It happens every year. An NFL team wins the Super Bowl. The team then becomes the apple of the eyes of 31 other teams.
Whatever unique strategies and philosophies said Super Bowl team employed to win the Lombardi Trophy become the new formula for others to study and incorporate into their own program.
The Philadelphia Eagles are now that team. From their “Philly Special” trick-play touchdown against the Patriots in Super Bowl LII to the brilliance of backup quarterback-turned-Super Bowl MVP Nick Foles, the Eagles’ roster and coach Doug Pederson’s approach are now making their rounds around the league.
Even the archrival Dallas Cowboys didn’t mind tweeting this panel discussion from their dotcom team about how Jerry Jones’ crew could emulate the Eagles and “return to glory.”
Our staff writers discuss which aspects of the Eagles the Cowboys can emulate to return to glory.
— Dallas Cowboys (@dallascowboys) February 6, 2018
On Wednesday at the NFL Scouting Combine, Miami Dolphins head coach Adam Gase said he had already incorporated some of Pederson’s concepts — which he observed during joint practices last year in training camp — into his own playbook.
Frank Reich, who just left his Eagle offensive coordinator post to become the Indianapolis Colts’ head coach, said at the combine he is planning to borrow from Pederson’s aggressive play-calling approach.
Frank Reich credited his time with Tom Moore in Indy the first time and Doug Pederson the past two seasons on how to be an aggressive play caller and not stop pushing in games.
— Eric Edholm (@Eric_Edholm) February 28, 2018
But can the Eagles’ model truly be copycatted?
The Eagles won 16 of 19 games and the Super Bowl for a variety of reasons – elite quarterback play, depth at critical positions, a relentless pass rush, and Pederson’s aggressive coaching were chief among them.
Some concepts, like Pederson’s fourth-down trigger finger, can be replicated. Coaches around the league will surely study Pederson’s success on fourth down and see its benefits. Others, like finding the right locker-room chemistry, aren’t an exact science.
Schematically, the Eagles’ use of run-pass options can matriculate around the league, although several teams have already implemented RPOs into their offensive system.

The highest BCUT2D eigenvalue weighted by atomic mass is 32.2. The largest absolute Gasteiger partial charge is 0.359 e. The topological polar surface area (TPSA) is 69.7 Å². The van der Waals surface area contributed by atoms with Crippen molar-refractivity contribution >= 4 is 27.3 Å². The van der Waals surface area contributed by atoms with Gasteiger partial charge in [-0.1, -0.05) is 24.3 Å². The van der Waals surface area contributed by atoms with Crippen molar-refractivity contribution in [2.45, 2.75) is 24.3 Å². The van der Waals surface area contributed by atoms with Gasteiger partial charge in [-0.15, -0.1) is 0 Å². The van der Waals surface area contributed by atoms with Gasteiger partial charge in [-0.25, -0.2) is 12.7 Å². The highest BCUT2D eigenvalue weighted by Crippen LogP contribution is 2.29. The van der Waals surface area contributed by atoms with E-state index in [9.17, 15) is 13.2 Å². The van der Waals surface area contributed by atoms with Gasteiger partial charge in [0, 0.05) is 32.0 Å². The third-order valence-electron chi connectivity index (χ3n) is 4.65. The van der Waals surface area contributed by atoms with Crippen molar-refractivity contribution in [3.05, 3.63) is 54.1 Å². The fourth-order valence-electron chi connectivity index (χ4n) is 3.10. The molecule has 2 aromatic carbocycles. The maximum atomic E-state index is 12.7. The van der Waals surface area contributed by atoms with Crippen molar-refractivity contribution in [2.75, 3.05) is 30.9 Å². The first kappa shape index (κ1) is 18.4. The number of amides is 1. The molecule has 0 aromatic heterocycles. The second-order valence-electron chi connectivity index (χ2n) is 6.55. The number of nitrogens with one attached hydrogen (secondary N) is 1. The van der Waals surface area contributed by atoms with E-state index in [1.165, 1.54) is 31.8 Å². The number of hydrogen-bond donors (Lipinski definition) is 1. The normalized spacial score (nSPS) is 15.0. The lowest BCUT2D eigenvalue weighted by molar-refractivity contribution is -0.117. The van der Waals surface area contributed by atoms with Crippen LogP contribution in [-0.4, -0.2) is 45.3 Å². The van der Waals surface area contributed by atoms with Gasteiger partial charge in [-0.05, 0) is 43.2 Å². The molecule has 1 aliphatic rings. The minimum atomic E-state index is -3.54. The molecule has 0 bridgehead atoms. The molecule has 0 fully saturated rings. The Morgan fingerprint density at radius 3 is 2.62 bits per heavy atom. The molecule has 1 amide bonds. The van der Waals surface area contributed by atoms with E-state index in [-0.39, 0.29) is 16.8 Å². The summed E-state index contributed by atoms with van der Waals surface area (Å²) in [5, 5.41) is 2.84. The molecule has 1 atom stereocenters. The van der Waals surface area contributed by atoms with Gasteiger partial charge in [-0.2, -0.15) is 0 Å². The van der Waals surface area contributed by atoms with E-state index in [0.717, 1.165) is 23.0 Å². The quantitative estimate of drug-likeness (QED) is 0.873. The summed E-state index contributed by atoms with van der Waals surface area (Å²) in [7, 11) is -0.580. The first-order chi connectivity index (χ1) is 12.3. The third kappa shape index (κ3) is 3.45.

Much like how the spread, two-tight end formations used by the Patriots earlier this decade fueled a movement that enhanced the role of the pass-catching tight end, RPOs are likely to see an uptick thanks to the Eagles’ success with them under both Carson Wentz and Foles.
But many components of the Eagles’ championship run are either more difficult to mirror or were already commonplace around the league.
The Eagles bolstered their depth at key positions, especially in the trenches, by signing veterans to short-term deals – a deviation from the team’s past strategy, but a blueprint historically used by teams leery of free-agent binging.
LeGarrette Blount, Chris Long, Patrick Robinson, Alshon Jeffery and Tim Jernigan were all additions via free agency or trade on deals of either one or two seasons. Torrey Smith signed a three-year deal structured like a one-year deal with no cap penalty for cutting him this offseason.
The Eagles were also able to lock up Jeffery and Jernigan to extensions during the season because Carson Wentz, their MVP-caliber quarterback, is still playing under his cost-efficient rookie deal.
Teams paying top dollar for elite quarterbacks have less cap flexibility and must be more selective with their extensions, which the Eagles will encounter at this time next year.
The Eagles also received significant contributions from rookies, including 14th-pick defensive end Derek Barnett, undrafted running back Corey Clement, wide receiver Mack Hollins, and third-round cornerback Rasul Douglas. That’s another approach touted by longtime draft-and-develop franchises such as the Baltimore Ravens, Pittsburgh Steelers and Green Bay Packers.
Pederson’s “emotional intelligence” and connection with a variety of players and egos, often cited as invaluable to creating the team’s outstanding locker-room culture, are characteristics that have often been used to describe Super Bowl champion head coach Pete Carroll.
There were too many different factors, and some significant intangibles, responsible for the Eagles winning their first Super Bowl to think other teams can steal from their recipe.
But inevitably, teams will try.
— Geoff Mosher, a longtime Philadelphia sports reporter, is also a host on @975TheFanatic in Philadelphia. Follow him on Twitter @GeoffMosherNFL.